By CHUCKIE MAGGIO
Kyle Lofton was pleading with the officials at the Robins Center moments earlier, protesting a no-call that turned into a traveling infraction and threatened to turn St. Bonaventure’s lengthy lead into an 0-2 league start.
Then came redemption in the form of a missed Richmond free throw and a spent shot clock, leaving the junior point guard the ball, for the win, with 14 seconds left and the game tied at 66. As the La Salle Explorers learned at the Reilly Center in 2019, Lofton’s first game-winning shot as a collegian, that’s an unenviable position for an opposing defense.
Lofton inbounded the ball to center Osun Osunniyi and received a pass right back, made his way past half court and accepted an Osunniyi screen at the top of the arc. Richmond point guard Jacob Gilyard stayed on Lofton for a moment before switching onto Dominick Welch, who had also set a screen and popped out to the wing. Spiders guard Blake Francis, in turn, switched from Welch to Lofton.
Lofton briefly looked at attacking the lane, thought against it, created space between himself and Francis and swished a 3-pointer to put Bona up 69-66 with 2.8 seconds left. Francis missed a chance to answer on the other end, securing Bona’s first league win of the season over the preseason A-10 favorites.
“He wants the ball in his hands, wants to hit that big shot,” Bonnies coach Mark Schmidt told the Olean Times Herald of Lofton, who scored 16 on 5-of-9 shooting and scored five points in the last 84 seconds despite playing with four fouls. “So we just ran a staggered screen, had ‘Shoon roll and then Dom pop and give Kyle an option of hitting Dom for a shot or Kyle keeping it.
“Kyle made a good decision. He’s a big-time player.”
The Bonnies trailed for just 53 seconds in the second half but never stretched a lead past six points. Francis and Nathan Cayo combined for 22 second-half points as Richmond, which led at halftime on Francis’s 3-point buzzer-beater, held Bona scoreless from the 7:04 mark to 4:36 before doubling SBU up 8-4 to tie the game at 66.
Lofton overcame a quiet start and scored 12 second-half points on 3-of-5 shooting from the field and 5-of-6 foul shooting. He played 17 of the 20 minutes that period, as did Jaren Holmes, who returned from a back injury to score a team-leading 17 points on 7-of-12 shooting, including two 3-pointers. Bona shot 46.2 percent (12 for 26) and made four 3s in the second half after missing eight of its nine shots from deep in the first.
Bonaventure wasn’t certain that Holmes would be ready to play, as the back spasms that resulted in him exiting the game against Rhode Island still lingered. His contributions to the win, healthy or not, did not go unnoticed.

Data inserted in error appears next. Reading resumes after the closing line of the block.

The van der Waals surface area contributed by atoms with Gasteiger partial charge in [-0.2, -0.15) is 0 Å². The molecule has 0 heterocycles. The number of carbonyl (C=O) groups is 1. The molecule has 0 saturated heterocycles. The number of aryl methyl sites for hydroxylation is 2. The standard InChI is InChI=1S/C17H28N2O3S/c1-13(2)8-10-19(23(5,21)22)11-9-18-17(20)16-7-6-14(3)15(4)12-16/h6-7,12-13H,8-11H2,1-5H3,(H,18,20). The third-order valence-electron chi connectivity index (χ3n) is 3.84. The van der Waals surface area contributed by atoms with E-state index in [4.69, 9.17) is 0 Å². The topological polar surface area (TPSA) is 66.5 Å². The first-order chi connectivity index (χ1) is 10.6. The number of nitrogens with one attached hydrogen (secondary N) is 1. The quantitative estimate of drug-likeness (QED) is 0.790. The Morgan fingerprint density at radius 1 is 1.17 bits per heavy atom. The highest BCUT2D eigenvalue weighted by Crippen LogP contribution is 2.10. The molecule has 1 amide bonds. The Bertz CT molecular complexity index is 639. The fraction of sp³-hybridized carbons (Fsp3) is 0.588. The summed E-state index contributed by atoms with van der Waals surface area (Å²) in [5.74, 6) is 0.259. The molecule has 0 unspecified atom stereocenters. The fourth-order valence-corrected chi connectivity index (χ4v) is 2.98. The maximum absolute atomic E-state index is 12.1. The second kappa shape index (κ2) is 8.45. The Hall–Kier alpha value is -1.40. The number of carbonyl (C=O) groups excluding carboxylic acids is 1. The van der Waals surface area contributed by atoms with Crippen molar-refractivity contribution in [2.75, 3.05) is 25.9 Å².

“He’s just a player,” Schmidt commented. “We play him at the ‘1,’ ‘2’ and the ‘3,’ and he’s just a glue guy, makes all the right plays. Makes those tough plays; he had a big block (on Cayo), big shots. He’s a big part of our team. That’s what we were missing at the Rhode Island game, that toughness. He brings that. He’s unselfish; he’s all about the team, all about winning. And he makes winning plays. He makes big-time plays, when you need them.
“That’s something that we needed today and we’re gonna need the rest of the way. He’s just a hard-nosed kid that loves to win, is gonna do whatever he can to make the team successful.”
Welch was the third of three Bonnies in double-figures, scoring 11 points, but also made a mark on the glass with nine rebounds. The Buffalo native’s best play of the game, however, may have been the foul he committed to send Spiders forward Grant Golden to the line with 15 seconds left. Francis and Golden’s give-and-go resulted in Francis dumping off a bounce pass to his rolling classmate. Welch slid from defending the opposite post to prevent an open layup and send Golden to the line with a chance to take the lead.
Golden made the first free throw but missed the second, which Osunniyi collected and led to a Schmidt timeout to draw up the winning play.
Bona entered the final shot just 4-of-17 from 3-point range, and Lofton had made just one all season. At the most important time, Bona’s most glaring offensive weakness became its method of victory.
The Bonnies’ five-game win streak against Richmond is their largest against the Spiders in program history.
“It shows a lot of character, having a difficult game at Rhode Island, even though we were right there,” Schmidt remarked. “They got us… we didn’t play well, and it was a struggle. And we knew going in, not having many games under our belt, we were gonna have some rust.
“The kids, we didn’t play a perfect game today, by far, but I thought they handled adversity; they learned from their mistakes. They showed some character. It’s hard, when you lose and then they came down here right after and now you have two and a half days to sit and think about it. The kids responded. That’s what you like, from a coach’s perspective, is to have them respond in a positive way. We did that.”